A major challenge of measuring the ROI of social media PR and marketing is that companies don't know the answers to these questions:
“What is the ROI of our current marketing? From the x dollars we spend on marketing, how many y customers do we get?”
“What’s our contact-to-conversion ratio? How many site visitors/phone calls/emails/handshakes does it take for us to get a customer?”
“When we asked our customers, ‘How did you hear about us?’, what did they answer?” (Oops, we forgot to ask.)
While we've found that intending the business use of social media to result in direct sales results in direct disappointment, social media PR and marketing - as does traditional PR and marketing - ultimately must result in ROI.
Companies who don't know answers to questions about the results of their marketing efforts can start to measure them now. They can do it themselves, without the help of a social media consultancy – although we're here to serve should a company want assistance! – by simply going online and doing a before-and-after measurement using two simple benchmarks.
Two Simple Benchmarks
- Site Traffic
- Search Engine Results Pages (SERPs)
Site Traffic as a Benchmark
- How much traffic does our company’s site have now?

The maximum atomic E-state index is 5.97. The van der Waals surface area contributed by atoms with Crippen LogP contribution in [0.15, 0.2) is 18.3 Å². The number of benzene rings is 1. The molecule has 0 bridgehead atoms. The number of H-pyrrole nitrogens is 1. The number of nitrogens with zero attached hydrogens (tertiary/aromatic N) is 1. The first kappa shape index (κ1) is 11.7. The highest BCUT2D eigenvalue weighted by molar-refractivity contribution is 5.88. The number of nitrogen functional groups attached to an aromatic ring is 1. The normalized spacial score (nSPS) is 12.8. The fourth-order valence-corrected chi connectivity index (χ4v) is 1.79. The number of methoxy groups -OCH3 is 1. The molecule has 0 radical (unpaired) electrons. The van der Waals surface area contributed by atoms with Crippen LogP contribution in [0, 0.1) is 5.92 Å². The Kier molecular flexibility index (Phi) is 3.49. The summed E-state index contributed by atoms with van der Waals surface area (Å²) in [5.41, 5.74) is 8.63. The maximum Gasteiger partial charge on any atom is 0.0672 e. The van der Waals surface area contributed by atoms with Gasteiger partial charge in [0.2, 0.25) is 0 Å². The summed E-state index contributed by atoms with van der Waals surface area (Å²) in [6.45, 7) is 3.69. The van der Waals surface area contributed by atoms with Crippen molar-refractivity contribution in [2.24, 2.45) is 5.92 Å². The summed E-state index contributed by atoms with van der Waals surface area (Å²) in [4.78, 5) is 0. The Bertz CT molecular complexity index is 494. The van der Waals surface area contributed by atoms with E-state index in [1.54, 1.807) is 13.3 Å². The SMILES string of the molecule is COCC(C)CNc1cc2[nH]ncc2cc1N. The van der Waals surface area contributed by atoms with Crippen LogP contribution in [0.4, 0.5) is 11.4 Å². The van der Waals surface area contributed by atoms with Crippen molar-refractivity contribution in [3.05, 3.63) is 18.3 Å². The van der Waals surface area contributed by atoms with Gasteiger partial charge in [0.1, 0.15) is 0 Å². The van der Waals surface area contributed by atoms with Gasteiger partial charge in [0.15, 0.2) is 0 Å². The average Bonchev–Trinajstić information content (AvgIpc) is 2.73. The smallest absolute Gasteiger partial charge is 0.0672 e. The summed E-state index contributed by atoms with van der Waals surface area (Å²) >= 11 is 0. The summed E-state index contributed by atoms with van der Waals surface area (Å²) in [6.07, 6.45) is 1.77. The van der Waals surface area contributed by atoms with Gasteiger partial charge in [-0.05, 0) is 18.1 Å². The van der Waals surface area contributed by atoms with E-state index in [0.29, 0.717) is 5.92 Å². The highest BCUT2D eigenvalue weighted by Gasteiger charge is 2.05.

- How much does it have after the implementation of a social media strategy?
- Is a change in site traffic correlated with a change in the number of leads/prospects/customers in our sales funnel?
Search Engine Results Pages (SERPs) as a Benchmark
- When we use keywords related to our products and services in search engines, where is our company listed? First page? No? 68% click a search result within the first page of results… (iProspect).
- When we use our company as a search query, what comes up? “It’s who you know” – Is what’s listed good information about us that we created to manage our brand? Is it extraneous stuff about something or someone else? Worse, is it a bad review?
- After implementing a social media strategy, where do our company’s products and services show in search engine results? What sites are listed when we use our company as a search term?
"How did you hear about us?" Realistically speaking, busy companies are going to continue to forget to ask that question. Making the phone call, composing and sending out the email, creating the survey, keeping track of the answers – all that takes time.
Using these two simple benchmarks in a before-and-after fashion will still not answer "How did you hear about us?" But it will begin to answer how many have heard and how they're finding a company and its products and services - or not finding them.
What’s the ROI of social media marketing? Using these two simple benchmarks, companies can start to measure results and answer that question for themselves.